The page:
crime

Supreme Court upholds ruling commuting death sentence to life for man who fatally stabbed 2 people

9 Comments

The Supreme Court has upheld a 2017 ruling by the Osaka High Court that commuted the death penalty to life imprisonment for a man who stabbed two people to death on an Osaka street in 2012.

In the first trial of Kyozo Isohi, now 44, that concluded in June 2015, the death sentence was handed down by six lay and three professional judges.

Isohi stabbed Shingo Minamino, a 42-year-old man from Tokyo, and a 66-year-old local woman, Toshi Sasaki, in Osaka's Higashi-Shinsaibashi area, on June 10, 2012. Isohi stabbed Minamino first, then ran about 40 meters and stabbed Sasaki. He went back to the fallen Minamino and stabbed him again.

Lawyers for Isohi argued that he had said he had been having auditory hallucinations with a voice telling him to "stab" people. After his arrest, he underwent two psychiatric evaluations and was judged mentally competent to stand trial.

He had been released from a prison in Niigata Prefecture two weeks before the attacks after serving time for assault and possession of stimulants. After his arrest for the Osaka killings, he was quoted as telling police during his interrogation that he was frustrated at having no home and no job prospects, and that he didn't want to live anymore. He said he chose his victims that day on impulse and at random. He said he wanted to kill anyone so he would be sentenced to death.

The only remarks Isohi made during his trial were at the opening session when he said he knew he can't undo what he has done and that no matter how many times he apologizes, he understands that the families of the victims will never forgive him.

The case gained extra notoriety when then Osaka Gov Ichiro Matsui said at a press conference shortly after Isohi's arrest that if he wanted to die, there were many ways he could have done it away from the spotlight, and that he did not have to take other people's lives.

In commuting the death sentence in 2017, Osaka High Court Presiding Judge Hiroyuki Nakagawa said there was no way to gauge what effects Isohi's auditory hallucinations had on his actions. The judge also said that the murders were not planned in advance, which made the crimes different from other cases of random killings that resulted in the death penalty being handed down.

© Japan Today

©2019 GPlusMedia Inc.

9 Comments
Login to comment

The judge also said that the murders were not planned in advance, which made the crimes different from other cases of random killings that resulted in the death penalty being handed down.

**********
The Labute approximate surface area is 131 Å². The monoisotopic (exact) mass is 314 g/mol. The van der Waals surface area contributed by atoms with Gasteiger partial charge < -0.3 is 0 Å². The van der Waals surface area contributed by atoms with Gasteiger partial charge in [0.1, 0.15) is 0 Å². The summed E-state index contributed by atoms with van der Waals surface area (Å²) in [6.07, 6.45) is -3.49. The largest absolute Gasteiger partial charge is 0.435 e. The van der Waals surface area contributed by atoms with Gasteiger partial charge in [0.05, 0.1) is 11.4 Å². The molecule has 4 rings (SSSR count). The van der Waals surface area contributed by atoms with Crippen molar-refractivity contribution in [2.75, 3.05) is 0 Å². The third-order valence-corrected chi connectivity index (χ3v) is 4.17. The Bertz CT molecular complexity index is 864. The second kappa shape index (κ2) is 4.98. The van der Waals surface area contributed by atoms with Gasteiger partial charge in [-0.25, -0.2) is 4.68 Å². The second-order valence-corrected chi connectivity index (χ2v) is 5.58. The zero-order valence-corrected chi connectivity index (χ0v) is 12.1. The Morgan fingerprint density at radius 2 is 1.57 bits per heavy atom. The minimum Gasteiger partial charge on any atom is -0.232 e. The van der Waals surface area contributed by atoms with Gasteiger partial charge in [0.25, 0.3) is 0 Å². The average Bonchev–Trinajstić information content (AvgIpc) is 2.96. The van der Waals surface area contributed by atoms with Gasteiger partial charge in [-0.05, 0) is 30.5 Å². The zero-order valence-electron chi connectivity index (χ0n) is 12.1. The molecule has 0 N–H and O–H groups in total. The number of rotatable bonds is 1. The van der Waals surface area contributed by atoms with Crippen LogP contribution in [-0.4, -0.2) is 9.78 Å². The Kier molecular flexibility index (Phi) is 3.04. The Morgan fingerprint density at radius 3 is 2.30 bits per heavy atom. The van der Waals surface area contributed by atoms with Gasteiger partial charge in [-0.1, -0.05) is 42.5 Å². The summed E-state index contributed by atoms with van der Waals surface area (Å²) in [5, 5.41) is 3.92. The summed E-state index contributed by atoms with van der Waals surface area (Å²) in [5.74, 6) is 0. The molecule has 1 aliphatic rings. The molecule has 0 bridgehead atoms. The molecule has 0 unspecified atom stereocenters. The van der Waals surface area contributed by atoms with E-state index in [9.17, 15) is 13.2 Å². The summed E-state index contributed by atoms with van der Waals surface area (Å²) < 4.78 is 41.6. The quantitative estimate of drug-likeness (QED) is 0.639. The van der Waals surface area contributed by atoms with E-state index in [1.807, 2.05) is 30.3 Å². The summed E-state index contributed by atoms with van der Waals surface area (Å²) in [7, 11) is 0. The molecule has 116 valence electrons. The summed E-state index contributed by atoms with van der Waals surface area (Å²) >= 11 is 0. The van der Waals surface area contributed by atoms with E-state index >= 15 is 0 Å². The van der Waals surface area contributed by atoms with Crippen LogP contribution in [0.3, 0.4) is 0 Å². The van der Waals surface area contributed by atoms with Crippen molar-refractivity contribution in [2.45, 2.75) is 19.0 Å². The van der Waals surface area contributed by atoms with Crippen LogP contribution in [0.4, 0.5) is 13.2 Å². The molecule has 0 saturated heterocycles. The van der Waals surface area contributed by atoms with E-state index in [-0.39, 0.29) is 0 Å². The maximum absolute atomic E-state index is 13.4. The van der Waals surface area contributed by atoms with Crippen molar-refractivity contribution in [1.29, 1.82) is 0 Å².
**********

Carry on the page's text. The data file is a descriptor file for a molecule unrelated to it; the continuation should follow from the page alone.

Really? And yet he was found competent to stand trial, and lets not forget he WENT BACK and stabbed the first victim again!

2 ( +4 / -2 )

Shocking ruling. Why does Japan have the death penalty if not to exterminate scum like this?

-1 ( +3 / -4 )

never mind the innocent victims. The courts always focus on the welfare of the perpetrator. The commission of murder and manslaughter have become common place in this Society to the extent that we focus on the perp and bow our heads to the victims .Judges and sentencing officials tend to come from the upper end of society and have no empathy for lowly victims

-1 ( +3 / -4 )

Perhaps it's a way so he doesn't get what he want anymore and has to live in agony, since he's stated he wants the death penalty.

4 ( +4 / -0 )

@Vince Black

I personally think lifetime sentences are much worst than death for criminals. If the prisons are anything like the detention centers that they hold foreigners in, then this is exactly what he deserves.

1 ( +2 / -1 )

Perhaps it's a way so he doesn't get what he want anymore and has to live in agony, since he's stated he wants the death penalty.

That was my thought too. For some people, life in prison can be a worse fate than death. Since it was his desire to die, and this is not the first case of its kind in Japan where someone has killed with the hope they'll receive the death sentence, then denying him what he wants is a way to deter copycats. Of course, from a legal perspective, they can't frame it as simply as that, so use a legal arguments about premeditation as an excuse.

1 ( +1 / -0 )

Life in a Japanese prison is much harder than a western one. Very strict conditions. No heating or ac. Punishments for the slightest offense.

https://gaijinass.com/2017/03/30/brutal-realities-of-prison-in-japan/

2 ( +2 / -0 )

Calling for the death penalty is fine when you've got a perfect legal system that never makes mistakes. If you're going to apply it, you better have a decent method of resurrection. If you can't apply it fairly in all cases, you shouldn't be applying it at all. Holding them in prison is harsh enough, and then at least you can release them when the inevitable mistakes occur (and they always occur).

1 ( +1 / -0 )

Shocking ruling. Why does Japan have the death penalty if not to exterminate scum like this?

Japan does have a death penalty. Thankfully it does not have to be used every time an inadequate calls for it.

1 ( +1 / -0 )

Login to leave a comment

Facebook users

Use your Facebook account to login or register with JapanToday. By doing so, you will also receive an email inviting you to receive our news alerts.

Facebook Connect

Login with your JapanToday account

User registration

Articles, Offers & Useful Resources

A mix of what's trending on our other sites